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  11. I feel like a lousy "writer' just by churning out One blog post every week or two, or three. And from what I read here, compared to this dog, y'all are wonderful writers and journalists.

    I'm gonna grab a cup of coffee too, from a new place. Let y'all know how it was.

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  12. The problem with Karen is she just can't let herself be boring, she's too dedicated. People will read on after the first two paragraphs, and she will deliver something fine for them to read, wacky fool that she is.

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  13. I mean Karin. Karen is a fine writer, too.

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  14. When I really want to write, I need a pad and #1 pencil. I can set the world on fire with that little graphite stick. But most of my writing is dull, technical stuff. Great sleep aids.

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  15. Keep running fast.

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  16. Wire service journalists and people working on news blogs are typically the only ones who have to churn out half a dozen pieces a day, thank goodness.

    Even at a small daily, where I started, we weren't expected to do more than 3 pieces - one real story and a couple of briefs maybe - a day.

    It's an adrenaline rush, frankly, and you can get addicted to working on deadline. (Or I did, back when.)

    Much more satisfying to develop a big idea and have at least a day or two to research and write it well, in the long run.

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  17. Catch your breath, kiddo. We look forward to watching your sprint.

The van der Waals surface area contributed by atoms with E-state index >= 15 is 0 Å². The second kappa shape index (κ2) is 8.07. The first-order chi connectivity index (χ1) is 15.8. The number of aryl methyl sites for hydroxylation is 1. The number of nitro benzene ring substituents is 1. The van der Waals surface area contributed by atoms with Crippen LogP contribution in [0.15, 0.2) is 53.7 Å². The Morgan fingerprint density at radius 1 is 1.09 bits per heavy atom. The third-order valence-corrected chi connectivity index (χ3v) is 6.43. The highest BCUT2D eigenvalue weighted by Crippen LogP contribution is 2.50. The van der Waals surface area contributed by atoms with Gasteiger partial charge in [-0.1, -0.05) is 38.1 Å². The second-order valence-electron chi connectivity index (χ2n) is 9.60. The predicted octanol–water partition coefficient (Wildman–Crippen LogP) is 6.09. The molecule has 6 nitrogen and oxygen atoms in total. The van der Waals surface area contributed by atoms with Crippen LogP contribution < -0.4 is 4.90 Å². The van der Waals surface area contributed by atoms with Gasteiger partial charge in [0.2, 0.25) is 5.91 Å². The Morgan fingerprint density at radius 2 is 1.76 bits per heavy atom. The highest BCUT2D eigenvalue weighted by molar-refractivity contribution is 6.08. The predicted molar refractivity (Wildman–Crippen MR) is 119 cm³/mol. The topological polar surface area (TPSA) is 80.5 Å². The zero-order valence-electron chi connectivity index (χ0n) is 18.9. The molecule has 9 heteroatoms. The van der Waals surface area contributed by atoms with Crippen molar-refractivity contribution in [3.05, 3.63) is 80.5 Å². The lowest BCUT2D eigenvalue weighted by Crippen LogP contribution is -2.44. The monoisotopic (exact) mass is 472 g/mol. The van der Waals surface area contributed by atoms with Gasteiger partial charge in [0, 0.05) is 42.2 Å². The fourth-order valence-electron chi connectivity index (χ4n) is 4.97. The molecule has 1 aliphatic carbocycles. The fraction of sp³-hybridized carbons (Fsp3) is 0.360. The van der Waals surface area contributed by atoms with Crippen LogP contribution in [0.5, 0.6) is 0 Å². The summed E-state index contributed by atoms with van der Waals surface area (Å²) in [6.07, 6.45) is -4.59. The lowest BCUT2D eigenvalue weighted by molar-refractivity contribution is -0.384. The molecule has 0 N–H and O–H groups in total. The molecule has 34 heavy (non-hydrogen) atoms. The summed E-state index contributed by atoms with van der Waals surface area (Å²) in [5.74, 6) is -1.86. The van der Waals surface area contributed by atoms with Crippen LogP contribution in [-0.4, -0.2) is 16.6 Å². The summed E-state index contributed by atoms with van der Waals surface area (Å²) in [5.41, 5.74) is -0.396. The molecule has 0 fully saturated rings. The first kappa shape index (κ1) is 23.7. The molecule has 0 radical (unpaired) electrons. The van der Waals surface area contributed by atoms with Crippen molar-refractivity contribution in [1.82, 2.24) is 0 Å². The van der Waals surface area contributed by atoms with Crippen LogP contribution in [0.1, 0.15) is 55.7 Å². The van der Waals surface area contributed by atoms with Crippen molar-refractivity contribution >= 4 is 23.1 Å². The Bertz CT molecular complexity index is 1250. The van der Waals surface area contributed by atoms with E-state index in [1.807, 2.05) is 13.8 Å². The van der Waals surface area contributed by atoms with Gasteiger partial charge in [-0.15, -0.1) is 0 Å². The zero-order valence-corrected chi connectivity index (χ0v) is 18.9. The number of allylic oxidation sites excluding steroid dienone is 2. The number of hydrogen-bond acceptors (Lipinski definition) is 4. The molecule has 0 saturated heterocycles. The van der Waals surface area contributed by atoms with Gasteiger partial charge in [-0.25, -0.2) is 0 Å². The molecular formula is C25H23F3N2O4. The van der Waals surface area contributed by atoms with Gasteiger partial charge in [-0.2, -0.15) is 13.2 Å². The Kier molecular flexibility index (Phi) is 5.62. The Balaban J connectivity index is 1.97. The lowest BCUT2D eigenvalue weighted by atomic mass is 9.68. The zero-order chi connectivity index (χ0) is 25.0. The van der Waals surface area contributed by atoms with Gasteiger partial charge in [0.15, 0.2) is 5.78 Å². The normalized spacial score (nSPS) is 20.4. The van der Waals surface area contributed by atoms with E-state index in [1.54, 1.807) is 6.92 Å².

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  18. I've never observed journalism from the inside, so I'll stick with my uninformed, unoriginal maxim: speed is the enemy of quality.

    Ms M, I didn't know anyone knew such things anymore, never mind being able to catch oneself at it. Way to go. When people say that's the small stuff, a concern for small minds only, I say if we can't count on you to master most of the finer points of your own language, what can we count on you for? Careful thinking? Not likely.

    So, Karin, do I infer correctly that you've been away in order to engage in real journalism?

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  19. I confess I never considered the difference. I wonder if it's a matter of temperament and if the pram in the hall figures into it? But Connolly had a lot of interesting quotes.

    http://www.brainyquote.com/quotes/authors/c/cyril_connolly.html

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  20. I'd like to hear more about your virtual absence. I'm just back from a two week reading deprivation exercise. It was more difficult than I thought it would be and I didn't experience the aha's I had been led to believe I would. Nonetheless, interesting.

    I've claimed the title Writer a few times, yet there are so many occasions when I just fall silent. No words come, no matter how much I'd like to write. Does that make me a failed writer or an introspective one, waiting on my muse?

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  21. I used to do a lot of technical report writing. It was a job and I approached it like one. To write for myself however, is a different ballgame altogether. For some reason, it's much harder for me.

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  22. I could use some of those journalistic chops these days, seeing that I haven't posted on my blog since mid-June, and even then it was just some Tommy Lee Jones gags.

    "Journalistic chops" - that's not correct, is it? One of you grammarians, help me out, please.

    Ok, now I'm tired of my own voice.

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  23. Any rooftop gardens out there?

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  24. Give me a research paper or some such thing and I can write just fine...but when it comes to creative writing...I come here!!!